Whether or not we are familiar with the actual term, we are all familiar with the idea of metadata. We know that Amazon uses our past purchases to suggest future ones. That Facebook suggests friends based on our previous connections. That Google organizes search results in a particular order. But what exactly does the term “metadata” represent? And can we use it in our work as educators?
Metadata, in the broadest sense, is data about data. It can be as intrusive as Facebook
ads suggesting purchases based on what you searched for or bought on other sites (I’m pretty sure I only thought about those shoes. Get out of my head, Zuckerberg), or as benign as our aggregated tags on Twitter (#throwbackthursday). While metadata was not born with the rise of the digital—historians and archivists have been using metadata for years to categorize, classify, and curate —we are interacting with metadata in “increasingly digital and overt ways” (Baca). For example, we know to look at metadata—When was it published? By whom?— to evaluate the credibility of sources online. That’s using data about data.
Metadata is also used differently in different contexts—an online researcher may refer to a website’s HTML tags to review how information on that page is being categorized and utilized; a librarian digitizing images may be inputting metadata about image processing to contextualize the digitized product. In these cases, metadata “not only
identifies and describes an information object; it also documents how that object behaves, its function and use, its relationship to other information objects, [or] how it should be and has been managed over time” (Baca). How we want to use metadata is particularly significant, as it determines the methods and standards by which the metadata is both inputted and gathered.
As you can imagine, this has led to a myriad of metadata standards, each tailored to the needs of its user. For educators, the IEEE 1484.12.1–2002 Standard for Learning Object Metadata tracks learning objects (pieces of information used for learning) to identify defining elements such as “type of object; author; owner; terms of distribution; format; and pedagogical attributes, such as teaching or interaction style” (Wikipedia). More specifically, the LOM data model uses a hierarchy of categories to create a common language and classification for educational metadata. (see Wikipedia’s example below or click here)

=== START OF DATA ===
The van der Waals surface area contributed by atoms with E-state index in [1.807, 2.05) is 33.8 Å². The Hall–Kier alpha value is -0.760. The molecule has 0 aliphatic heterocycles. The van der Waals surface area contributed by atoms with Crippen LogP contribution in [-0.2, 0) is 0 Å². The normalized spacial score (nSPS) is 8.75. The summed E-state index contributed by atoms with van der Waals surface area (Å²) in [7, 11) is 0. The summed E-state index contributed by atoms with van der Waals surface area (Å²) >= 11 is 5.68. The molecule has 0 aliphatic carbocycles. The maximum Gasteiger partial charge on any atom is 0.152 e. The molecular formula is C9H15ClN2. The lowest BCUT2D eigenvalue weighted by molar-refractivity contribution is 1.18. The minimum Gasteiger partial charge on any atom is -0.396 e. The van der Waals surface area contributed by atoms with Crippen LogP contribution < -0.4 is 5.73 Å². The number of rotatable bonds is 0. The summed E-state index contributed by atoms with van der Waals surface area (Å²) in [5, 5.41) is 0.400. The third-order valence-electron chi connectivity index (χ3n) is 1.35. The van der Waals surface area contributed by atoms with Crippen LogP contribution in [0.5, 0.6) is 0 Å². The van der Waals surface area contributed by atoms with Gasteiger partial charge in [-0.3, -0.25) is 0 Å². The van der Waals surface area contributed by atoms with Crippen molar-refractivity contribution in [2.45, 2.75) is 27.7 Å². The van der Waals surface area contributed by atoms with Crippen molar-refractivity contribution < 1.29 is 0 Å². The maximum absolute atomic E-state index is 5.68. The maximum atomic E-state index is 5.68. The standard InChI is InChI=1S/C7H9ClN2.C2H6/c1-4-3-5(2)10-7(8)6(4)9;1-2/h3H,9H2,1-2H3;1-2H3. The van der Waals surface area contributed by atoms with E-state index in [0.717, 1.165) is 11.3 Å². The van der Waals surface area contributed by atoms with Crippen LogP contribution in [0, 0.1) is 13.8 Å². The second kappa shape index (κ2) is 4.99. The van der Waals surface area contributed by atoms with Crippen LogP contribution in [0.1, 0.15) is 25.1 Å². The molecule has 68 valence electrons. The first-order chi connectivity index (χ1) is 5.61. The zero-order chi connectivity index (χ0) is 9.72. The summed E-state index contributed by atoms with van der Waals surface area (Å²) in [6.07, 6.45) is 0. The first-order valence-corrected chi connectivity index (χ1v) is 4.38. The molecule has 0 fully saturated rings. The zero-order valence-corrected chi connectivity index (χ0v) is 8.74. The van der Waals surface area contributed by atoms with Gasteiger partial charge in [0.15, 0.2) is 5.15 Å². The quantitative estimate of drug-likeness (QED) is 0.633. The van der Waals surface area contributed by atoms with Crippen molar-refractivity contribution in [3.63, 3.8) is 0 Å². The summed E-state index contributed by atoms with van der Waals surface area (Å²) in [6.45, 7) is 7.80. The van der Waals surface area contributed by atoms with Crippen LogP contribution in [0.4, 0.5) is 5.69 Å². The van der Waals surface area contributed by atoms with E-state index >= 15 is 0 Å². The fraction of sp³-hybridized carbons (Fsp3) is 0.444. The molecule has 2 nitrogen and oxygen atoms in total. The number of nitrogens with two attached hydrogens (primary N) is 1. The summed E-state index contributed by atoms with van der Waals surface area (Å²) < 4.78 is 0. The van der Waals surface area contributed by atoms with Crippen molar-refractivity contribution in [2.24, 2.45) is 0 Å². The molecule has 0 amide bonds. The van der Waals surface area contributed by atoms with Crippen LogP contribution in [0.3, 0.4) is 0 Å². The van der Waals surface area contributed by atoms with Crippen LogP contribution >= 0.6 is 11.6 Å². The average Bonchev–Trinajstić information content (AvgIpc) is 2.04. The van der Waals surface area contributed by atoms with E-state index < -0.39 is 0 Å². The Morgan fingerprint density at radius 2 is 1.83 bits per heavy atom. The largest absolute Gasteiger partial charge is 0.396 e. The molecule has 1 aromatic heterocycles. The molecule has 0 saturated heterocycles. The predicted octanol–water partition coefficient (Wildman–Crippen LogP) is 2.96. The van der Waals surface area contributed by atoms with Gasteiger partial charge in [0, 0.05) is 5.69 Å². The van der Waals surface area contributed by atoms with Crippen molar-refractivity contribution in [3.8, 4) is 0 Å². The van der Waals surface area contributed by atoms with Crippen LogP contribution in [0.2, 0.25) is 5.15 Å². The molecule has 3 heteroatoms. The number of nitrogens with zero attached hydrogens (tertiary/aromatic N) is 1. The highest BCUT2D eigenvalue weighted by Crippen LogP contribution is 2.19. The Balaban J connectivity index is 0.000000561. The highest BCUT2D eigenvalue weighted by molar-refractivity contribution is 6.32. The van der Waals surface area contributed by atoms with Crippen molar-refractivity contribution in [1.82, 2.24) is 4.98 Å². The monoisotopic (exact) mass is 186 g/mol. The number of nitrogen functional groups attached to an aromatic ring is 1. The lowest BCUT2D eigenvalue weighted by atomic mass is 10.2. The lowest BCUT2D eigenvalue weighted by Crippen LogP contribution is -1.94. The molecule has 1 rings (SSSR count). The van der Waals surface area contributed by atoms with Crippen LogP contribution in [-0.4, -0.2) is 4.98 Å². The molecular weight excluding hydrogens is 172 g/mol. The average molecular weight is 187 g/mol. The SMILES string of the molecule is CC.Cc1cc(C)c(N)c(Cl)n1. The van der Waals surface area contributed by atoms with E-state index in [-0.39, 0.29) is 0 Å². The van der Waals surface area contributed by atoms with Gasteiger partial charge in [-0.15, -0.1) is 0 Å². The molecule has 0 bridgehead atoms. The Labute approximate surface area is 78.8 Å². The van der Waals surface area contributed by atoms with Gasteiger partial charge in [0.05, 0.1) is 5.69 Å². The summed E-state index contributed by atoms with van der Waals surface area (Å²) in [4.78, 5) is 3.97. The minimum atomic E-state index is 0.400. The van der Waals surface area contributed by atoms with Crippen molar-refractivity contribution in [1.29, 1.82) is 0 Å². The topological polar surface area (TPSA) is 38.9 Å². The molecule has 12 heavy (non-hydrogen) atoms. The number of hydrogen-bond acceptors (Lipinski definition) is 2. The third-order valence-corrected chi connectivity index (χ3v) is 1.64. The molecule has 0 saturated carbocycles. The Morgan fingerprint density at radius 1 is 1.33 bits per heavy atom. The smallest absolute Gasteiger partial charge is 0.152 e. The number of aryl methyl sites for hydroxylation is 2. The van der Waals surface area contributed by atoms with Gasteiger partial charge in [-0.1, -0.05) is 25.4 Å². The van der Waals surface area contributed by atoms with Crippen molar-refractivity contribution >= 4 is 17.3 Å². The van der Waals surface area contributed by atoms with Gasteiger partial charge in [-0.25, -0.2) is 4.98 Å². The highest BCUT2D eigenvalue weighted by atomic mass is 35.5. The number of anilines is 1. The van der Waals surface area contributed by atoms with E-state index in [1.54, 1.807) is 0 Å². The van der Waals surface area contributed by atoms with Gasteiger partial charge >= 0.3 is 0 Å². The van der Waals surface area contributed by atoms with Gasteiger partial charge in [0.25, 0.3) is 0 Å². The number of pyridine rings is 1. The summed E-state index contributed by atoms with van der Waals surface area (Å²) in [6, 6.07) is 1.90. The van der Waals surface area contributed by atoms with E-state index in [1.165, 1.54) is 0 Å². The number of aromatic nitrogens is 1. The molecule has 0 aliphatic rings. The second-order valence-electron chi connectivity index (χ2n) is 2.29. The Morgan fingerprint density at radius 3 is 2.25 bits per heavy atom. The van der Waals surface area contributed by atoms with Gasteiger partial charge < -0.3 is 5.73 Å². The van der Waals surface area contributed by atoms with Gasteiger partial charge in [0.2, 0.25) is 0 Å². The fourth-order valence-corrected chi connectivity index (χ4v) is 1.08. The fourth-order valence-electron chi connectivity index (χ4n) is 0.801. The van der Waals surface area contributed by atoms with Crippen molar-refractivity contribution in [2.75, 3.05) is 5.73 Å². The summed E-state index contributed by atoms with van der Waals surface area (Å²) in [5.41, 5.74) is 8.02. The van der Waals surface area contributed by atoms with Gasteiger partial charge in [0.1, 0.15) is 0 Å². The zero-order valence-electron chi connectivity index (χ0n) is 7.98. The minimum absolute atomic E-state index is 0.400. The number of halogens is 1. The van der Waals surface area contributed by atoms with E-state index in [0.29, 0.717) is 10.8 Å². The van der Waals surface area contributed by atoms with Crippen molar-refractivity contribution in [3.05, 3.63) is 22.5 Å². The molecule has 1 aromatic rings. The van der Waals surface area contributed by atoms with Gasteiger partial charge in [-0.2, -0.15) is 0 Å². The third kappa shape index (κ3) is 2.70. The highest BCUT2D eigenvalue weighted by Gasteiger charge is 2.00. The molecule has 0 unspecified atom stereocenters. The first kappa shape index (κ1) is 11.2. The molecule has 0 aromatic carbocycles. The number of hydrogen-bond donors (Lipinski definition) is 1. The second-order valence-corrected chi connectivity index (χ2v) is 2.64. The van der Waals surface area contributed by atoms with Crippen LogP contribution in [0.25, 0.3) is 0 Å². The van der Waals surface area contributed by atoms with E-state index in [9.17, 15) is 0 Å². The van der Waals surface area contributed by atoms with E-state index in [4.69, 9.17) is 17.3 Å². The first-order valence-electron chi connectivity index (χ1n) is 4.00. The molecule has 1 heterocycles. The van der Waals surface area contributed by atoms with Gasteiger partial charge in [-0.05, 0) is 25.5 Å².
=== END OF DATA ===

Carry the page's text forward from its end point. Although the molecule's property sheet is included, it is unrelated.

The purpose of these standards, chartered by the IEEE Computer Society Standards Activity Board, is to “develop internationally accredited technical standards, recommended practices, and guidelines for educational technology. We anticipate and solve market problems caused by incompatible systems and data formats.” Currently, the IEEE Standards Committee is focusing its resources on five projects: an Actionable Data Book that is exploring the future of educational publications; an Augmented Reality Learning Experience Mode that seeks to create a standard model for defining AR-based learning experiences; Project-based Learning Opportunities that will connect students with available internships; Competencies, which seeks to standardize the language around competency standards; and the IEEE P7004: Standard for Child and Student Data Governance, a standard that “defines specific methodologies to help users certify how they approach accessing, collecting, storing, utilizing, sharing, and destroying child and student data.” Currently, there are LOM application profiles that operate in various iterations all over the world, and the “Dublin Education Working Group aims to provide refinements of Dublin Core [for which LOM was a starting point] for the specific needs of the education community” (Wikipedia). These initiatives function through the shared authority of educators who ask questions, contribute to, and revise the ongoing work.
So, educators, what are some other ways in which we could utilize metadata in our own teaching and reflective practices? What are we doing already? What tools or training would be necessary in understanding and utilizing these metadata standards?